18-21 July 2020
Virtual Conference

2020 – Virtual Conference

Development Today: Accumulation, Surveillance, Redistribution

Conference Theme Overview

New political, technological, and economic forces are changing the ways development is designed, practiced, and experienced today, in poor and rich countries alike. Three interrelated elements, in particular, deserve our analytical attention: a geopolitically and economically unsettled global order, smart information and communication technologies, and extreme inter- and intra-country inequities. By transforming practices of accumulation, surveillance, and redistribution, these factors shape the experience of development in significant ways.

An unsettled global order—triggered in part by a threatened US hegemony and China’s rising power—defines the diplomatic initiatives and economic investments in poor countries. Some foreign investments are driven by private capital, others are state-led. Some initiatives are for profit, others are designated as development aid. New ambitious projects include the UN-led Sustainable Development Goals and China’s Belt and Road Initiative. Other projects are driven and funded by local actors. On the ground, the effects on development are potentially dramatic—investments in basic health and education must have major redistributive effects; infrastructural projects are likely to transform social and economic practices in and across cities; the environment is necessarily affected—but we are yet to fully understand the origins and potential impact of such programs.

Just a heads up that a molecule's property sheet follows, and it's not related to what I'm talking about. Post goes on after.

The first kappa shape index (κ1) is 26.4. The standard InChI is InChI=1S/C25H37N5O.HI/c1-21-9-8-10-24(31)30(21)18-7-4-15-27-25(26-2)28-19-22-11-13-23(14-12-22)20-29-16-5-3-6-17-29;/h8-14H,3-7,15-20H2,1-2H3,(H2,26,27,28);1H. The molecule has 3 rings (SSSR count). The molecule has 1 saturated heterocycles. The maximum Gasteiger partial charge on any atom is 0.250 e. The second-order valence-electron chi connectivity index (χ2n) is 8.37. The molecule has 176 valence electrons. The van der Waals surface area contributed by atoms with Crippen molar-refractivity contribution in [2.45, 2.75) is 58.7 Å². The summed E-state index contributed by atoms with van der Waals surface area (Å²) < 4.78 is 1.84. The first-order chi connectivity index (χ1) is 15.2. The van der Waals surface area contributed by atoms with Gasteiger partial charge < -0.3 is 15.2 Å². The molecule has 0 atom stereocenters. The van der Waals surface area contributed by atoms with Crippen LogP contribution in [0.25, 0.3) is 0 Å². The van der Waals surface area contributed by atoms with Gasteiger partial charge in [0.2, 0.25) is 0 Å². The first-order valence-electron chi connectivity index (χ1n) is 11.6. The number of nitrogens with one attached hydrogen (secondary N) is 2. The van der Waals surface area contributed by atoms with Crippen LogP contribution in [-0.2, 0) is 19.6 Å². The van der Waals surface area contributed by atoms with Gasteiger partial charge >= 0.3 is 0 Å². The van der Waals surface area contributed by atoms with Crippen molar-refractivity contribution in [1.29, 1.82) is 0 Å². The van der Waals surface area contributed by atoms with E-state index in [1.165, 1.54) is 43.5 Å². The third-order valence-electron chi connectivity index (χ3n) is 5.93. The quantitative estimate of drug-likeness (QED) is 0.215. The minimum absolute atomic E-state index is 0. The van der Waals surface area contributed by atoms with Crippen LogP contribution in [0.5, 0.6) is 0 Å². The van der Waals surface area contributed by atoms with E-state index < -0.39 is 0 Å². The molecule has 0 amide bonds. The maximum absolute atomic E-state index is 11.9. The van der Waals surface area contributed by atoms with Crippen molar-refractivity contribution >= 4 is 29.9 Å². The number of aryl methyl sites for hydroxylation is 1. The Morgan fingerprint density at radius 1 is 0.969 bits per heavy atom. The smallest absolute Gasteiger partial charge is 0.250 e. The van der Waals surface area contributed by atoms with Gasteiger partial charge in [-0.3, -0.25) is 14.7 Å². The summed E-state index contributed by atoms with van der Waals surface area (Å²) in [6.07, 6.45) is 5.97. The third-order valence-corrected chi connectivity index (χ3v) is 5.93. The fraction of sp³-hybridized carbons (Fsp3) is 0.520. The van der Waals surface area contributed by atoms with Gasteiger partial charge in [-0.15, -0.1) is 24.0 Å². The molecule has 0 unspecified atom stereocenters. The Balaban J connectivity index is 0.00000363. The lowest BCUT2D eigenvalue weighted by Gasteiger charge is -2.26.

One competition informing global and local restlessness today is over technology. A smart global order is currently being created—an order in which information and communication technologies dominate public arenas and private lives. Much of the debates on new technologies have been concerned with the global North, yet in so many ways the impact on the global South may be even more significant. In the global South, new technologies are being effectively used to overcome extant infrastructural barriers to improve people’s lives. India famously uses biometric ID systems to distribute social benefits, for example, and other governments are currently collecting biometric data allegedly for similar purposes. New technologies are also used to monitor and control people. Governments exploit mass surveillance and smartphone technologies to compromise opposition figures; facial-recognition technology is used to scan for the presence of dissidents. The poor, refugees, and people trapped in the criminal justice system are particularly vulnerable. In the meantime, social media influence operations attempt to sway elections. In turn, technologies can be used by civil society actors to hold states more accountable. Local dynamics informing the development and use of technologies—and the impact of technologies on the future of work, the future of welfare, and the future of democracy—are essential to analyze.